DP World, in some ways, represents the old and new Dubai.
It is a reminder of Dubai’s beginning as a successful sea port where a tiny settlement developed from a small fishing and pearl-diving community to an oil-rich sheikhdom.
But it is also an example of over-spending and spiralling debt. The company currently has a net debt of $3.5 billion and has had to let go of some of its key assets. Last month it said it was pulling out of its operations in the port of Vostochny, the largest container terminal in Russia’s far east and one of the key gateways for the country’s container network.
Egypt’s first private-sector electricity station began operations in Alexandria yesterday in a move that appears to rattle, if not, break the mould of the seven state-run energy companies operating the nation’s power stations.
TAQA Arabia, a subsidiary of Citadel Capital, the Egyptian private equity firm, is running the $400 million station, which will have a production capacity of 11 megavolts and will be fuelled by natural gas.
Up until the early 1960s, electricity generation and distribution was practiced by private companies. But in 1978, after a transition to nationalisation, seven regional electricity distribution companies were established under the supervision of Egyptian Electricity Authority, according to the Ministry of Electricity.
Some of these companies have now been split into two, but fundamentally Egypt’s electricity power supply is state-owned.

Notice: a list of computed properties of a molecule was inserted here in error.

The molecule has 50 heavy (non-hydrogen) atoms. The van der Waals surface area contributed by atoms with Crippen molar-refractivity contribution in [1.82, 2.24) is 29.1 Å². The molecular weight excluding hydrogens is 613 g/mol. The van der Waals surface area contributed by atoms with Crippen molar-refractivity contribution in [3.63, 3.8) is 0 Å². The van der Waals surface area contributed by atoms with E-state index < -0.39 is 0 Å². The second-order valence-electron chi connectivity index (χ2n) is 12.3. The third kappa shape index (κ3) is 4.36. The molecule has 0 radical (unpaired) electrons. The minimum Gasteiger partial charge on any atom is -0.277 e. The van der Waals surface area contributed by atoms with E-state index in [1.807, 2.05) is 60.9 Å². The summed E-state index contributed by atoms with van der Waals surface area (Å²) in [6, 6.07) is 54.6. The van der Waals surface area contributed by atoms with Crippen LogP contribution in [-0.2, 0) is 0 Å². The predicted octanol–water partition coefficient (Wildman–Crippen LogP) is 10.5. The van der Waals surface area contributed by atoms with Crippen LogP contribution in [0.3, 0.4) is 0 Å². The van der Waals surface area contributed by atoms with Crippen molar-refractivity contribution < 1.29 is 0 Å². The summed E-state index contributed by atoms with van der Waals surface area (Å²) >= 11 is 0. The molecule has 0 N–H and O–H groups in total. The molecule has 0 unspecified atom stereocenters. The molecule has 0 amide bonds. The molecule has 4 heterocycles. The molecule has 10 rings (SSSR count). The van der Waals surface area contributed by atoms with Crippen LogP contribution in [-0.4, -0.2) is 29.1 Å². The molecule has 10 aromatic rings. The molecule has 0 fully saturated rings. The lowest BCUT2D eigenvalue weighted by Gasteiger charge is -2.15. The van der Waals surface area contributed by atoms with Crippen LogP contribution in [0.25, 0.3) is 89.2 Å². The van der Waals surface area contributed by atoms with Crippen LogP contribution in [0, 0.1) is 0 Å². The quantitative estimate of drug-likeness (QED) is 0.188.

The station was acquired by TAQA as part of a Build, Own, Operate, and Transfer (BOOT) financing scheme.
BOOT projects are used to fund large-scale public infrastructure without affecting the country’s debt profile. Private developers are allowed to recover their costs of construction through ownership and operation of the plant for a fixed period before handing it over to the state.
Citadel’s project will provide power to a particular company (the state-owned Egyptian Styrenics Production Company, according to Ahram Online), but it could signal a move toward expanding this scheme elsewhere.
Egypt’s gas shortages have caused some of the worst electricity black-outs in recent years. But with electricity demand growing, could Egypt consider limited privatisation of the electric power sector?
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1) Egypt expects to reach a loan agreement with the IMF by mid-December after talks this month focusing on limiting the budget deficit and a minimum level for its foreign reserves. Ahram Online reported that the loan amount, initially set at $4.8 billion has been reduced slightly to $4.5 billion.
2) The cabinet also approved a new 10% tax on major transactions on the Egyptian stock exchange, including initial public offerings (IPOs). The president said in August there would be no new taxes.
3) Finally, the cabinet approved two new tax brackets for high-income individuals. A 22% tax will be levied on individuals with annual incomes between 1 million Egyptian pounds and 10 million pounds, while annual incomes higher than 10 million pounds will be taxed at a rate of 25%. The new structure looks something like this, according to Ahram Online:
First segment (LE5,000 – LE20,000): 10 per cent
Second segment (LE20,000 – LE40,000): 15 per cent
Third segment (LE40,000 – LE1 million): 20 per cent